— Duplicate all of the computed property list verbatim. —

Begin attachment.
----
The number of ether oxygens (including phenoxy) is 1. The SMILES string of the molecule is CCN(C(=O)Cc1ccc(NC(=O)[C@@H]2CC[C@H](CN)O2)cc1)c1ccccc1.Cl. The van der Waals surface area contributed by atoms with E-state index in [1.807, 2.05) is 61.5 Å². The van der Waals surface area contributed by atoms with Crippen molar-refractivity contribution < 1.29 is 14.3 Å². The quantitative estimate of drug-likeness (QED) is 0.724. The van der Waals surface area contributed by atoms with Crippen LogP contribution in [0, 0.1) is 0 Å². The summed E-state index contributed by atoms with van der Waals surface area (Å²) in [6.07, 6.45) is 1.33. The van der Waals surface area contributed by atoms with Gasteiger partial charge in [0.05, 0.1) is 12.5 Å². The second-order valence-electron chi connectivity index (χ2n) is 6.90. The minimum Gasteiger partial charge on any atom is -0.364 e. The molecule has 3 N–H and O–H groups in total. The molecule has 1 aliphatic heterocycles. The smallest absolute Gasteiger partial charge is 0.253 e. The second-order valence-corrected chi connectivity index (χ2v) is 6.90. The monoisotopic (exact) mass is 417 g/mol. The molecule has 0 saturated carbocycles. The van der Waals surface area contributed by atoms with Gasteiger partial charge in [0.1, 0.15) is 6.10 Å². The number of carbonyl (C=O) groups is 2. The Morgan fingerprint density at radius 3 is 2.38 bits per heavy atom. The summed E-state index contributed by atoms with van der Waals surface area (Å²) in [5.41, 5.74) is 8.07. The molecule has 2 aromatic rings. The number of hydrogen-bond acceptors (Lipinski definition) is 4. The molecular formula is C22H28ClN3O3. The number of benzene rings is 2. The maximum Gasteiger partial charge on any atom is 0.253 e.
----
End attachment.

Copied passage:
The number of ether oxygens (including phenoxy) is 1. The SMILES string of the molecule is CCN(C(=O)Cc1ccc(NC(=O)[C@@H]2CC[C@H](CN)O2)cc1)c1ccccc1.Cl. The van der Waals surface area contributed by atoms with E-state index in [1.807, 2.05) is 61.5 Å². The van der Waals surface area contributed by atoms with Crippen molar-refractivity contribution < 1.29 is 14.3 Å². The quantitative estimate of drug-likeness (QED) is 0.724. The van der Waals surface area contributed by atoms with Crippen LogP contribution in [0, 0.1) is 0 Å². The summed E-state index contributed by atoms with van der Waals surface area (Å²) in [6.07, 6.45) is 1.33. The van der Waals surface area contributed by atoms with Gasteiger partial charge in [0.05, 0.1) is 12.5 Å². The second-order valence-electron chi connectivity index (χ2n) is 6.90. The minimum Gasteiger partial charge on any atom is -0.364 e. The molecule has 3 N–H and O–H groups in total. The molecule has 1 aliphatic heterocycles. The smallest absolute Gasteiger partial charge is 0.253 e. The second-order valence-corrected chi connectivity index (χ2v) is 6.90. The monoisotopic (exact) mass is 417 g/mol. The molecule has 0 saturated carbocycles. The van der Waals surface area contributed by atoms with Gasteiger partial charge in [0.1, 0.15) is 6.10 Å². The number of carbonyl (C=O) groups is 2. The Morgan fingerprint density at radius 3 is 2.38 bits per heavy atom. The summed E-state index contributed by atoms with van der Waals surface area (Å²) in [5.41, 5.74) is 8.07. The molecule has 2 aromatic rings. The number of hydrogen-bond acceptors (Lipinski definition) is 4. The molecular formula is C22H28ClN3O3. The number of benzene rings is 2. The maximum Gasteiger partial charge on any atom is 0.253 e.